Sunday, April 18, 2010

Following Stephen King's Advice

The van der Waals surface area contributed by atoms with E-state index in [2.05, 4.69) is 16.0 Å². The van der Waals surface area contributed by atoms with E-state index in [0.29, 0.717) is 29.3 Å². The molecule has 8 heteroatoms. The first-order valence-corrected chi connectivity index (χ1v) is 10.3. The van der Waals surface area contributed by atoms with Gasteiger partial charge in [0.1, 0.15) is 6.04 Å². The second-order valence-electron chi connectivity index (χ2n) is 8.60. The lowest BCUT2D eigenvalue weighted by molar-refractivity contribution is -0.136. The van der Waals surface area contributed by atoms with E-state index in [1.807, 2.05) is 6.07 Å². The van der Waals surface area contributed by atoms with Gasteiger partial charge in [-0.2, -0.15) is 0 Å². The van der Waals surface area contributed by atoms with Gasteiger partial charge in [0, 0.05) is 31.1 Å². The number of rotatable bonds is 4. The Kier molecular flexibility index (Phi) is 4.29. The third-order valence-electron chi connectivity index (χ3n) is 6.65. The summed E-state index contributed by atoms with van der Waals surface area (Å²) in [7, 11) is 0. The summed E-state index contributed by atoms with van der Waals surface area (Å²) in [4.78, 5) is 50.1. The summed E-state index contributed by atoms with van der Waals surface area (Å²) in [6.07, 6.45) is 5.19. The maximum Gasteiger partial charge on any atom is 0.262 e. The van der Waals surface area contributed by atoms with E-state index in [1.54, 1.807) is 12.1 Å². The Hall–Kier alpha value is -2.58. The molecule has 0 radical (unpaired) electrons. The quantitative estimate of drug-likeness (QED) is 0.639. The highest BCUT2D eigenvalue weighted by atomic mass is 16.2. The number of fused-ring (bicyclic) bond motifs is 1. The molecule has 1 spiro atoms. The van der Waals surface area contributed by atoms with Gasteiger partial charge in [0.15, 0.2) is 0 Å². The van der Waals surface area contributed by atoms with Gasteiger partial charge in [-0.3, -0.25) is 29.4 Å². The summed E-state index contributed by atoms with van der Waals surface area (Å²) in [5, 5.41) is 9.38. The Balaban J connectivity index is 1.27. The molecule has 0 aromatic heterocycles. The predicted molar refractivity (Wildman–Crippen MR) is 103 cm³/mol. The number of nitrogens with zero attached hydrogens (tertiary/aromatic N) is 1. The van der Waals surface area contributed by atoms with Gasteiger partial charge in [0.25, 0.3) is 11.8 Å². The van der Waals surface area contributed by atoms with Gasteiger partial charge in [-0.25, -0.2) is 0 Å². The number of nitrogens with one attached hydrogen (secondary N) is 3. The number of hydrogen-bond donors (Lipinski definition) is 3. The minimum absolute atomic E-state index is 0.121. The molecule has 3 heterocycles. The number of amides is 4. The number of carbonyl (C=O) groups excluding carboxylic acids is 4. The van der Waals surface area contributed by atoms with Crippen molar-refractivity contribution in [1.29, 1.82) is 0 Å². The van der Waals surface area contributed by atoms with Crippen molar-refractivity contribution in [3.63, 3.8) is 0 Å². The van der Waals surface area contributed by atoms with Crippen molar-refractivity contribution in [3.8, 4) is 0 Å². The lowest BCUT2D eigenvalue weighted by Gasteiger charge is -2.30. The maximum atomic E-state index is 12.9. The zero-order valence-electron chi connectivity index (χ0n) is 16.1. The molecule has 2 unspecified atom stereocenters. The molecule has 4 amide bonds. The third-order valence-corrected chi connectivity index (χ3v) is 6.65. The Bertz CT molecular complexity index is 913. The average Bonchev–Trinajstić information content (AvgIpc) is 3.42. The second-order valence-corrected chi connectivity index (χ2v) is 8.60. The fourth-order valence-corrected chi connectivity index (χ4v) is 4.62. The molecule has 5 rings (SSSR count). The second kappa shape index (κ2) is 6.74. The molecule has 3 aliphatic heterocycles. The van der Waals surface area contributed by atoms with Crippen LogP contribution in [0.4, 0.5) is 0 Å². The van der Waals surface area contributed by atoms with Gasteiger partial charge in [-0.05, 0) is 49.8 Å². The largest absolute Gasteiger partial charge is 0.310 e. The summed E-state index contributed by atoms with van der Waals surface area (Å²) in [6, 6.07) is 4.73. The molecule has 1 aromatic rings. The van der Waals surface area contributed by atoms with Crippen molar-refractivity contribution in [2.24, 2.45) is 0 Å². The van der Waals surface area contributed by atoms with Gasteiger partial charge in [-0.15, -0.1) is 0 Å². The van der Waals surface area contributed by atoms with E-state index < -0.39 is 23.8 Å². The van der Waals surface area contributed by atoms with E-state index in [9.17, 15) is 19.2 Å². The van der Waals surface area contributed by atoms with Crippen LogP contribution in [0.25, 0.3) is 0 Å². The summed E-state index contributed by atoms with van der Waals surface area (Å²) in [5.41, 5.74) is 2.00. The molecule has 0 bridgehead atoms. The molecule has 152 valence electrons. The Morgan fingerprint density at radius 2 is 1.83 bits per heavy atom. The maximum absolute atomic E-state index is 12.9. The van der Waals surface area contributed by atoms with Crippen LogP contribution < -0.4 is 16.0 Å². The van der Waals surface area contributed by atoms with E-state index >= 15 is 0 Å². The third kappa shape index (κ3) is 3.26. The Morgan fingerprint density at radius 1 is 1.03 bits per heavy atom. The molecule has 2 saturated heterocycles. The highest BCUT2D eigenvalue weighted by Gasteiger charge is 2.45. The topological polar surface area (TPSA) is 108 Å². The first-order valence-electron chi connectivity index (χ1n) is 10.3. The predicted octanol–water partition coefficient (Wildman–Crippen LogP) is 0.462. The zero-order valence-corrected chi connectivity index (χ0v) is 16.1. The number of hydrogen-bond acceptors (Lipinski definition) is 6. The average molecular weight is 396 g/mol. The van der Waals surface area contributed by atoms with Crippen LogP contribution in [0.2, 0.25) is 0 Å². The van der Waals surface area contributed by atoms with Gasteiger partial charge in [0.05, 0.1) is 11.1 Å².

It was at this time that The Man I Married heard a radio interview with Stephen King and repeated to me what Mr. King had said. What TMIM understood Mr. King to say was not to organize, outline, or solidify your novel ahead of time. Just start telling the story and let your characters take you where they will. As I considered Mr. King to be a genius and myself to be a former English teacher cursed with a pedantic style, I welcomed this advice. Yes! I would just start writing, and maybe what I wrote would sound natural and not heavily pedantic. About 12 chapters into "Nice Girls Don't Bite," I ground to a halt, impossibly snarled in what I had written, without a clue as to where to go next. I went to my best thinking place, the shower, and puzzled over my problem until the hot water ran out. I saw the light. Mr. King, still a genius, was talking about mainstream novels. I, still a pedantic doofus, was writing a commercial novel. Organization and plotting are the bedrock of mysteries. The author absolutely must plan ahead of time who the murderer is, how he committed the crime, where the clues have to show up, how many red herrings to plant, what order the detective follows, and a lot of other good stuff. I went back to the beginning, wrote a 12-page outline, and started the novel all over.

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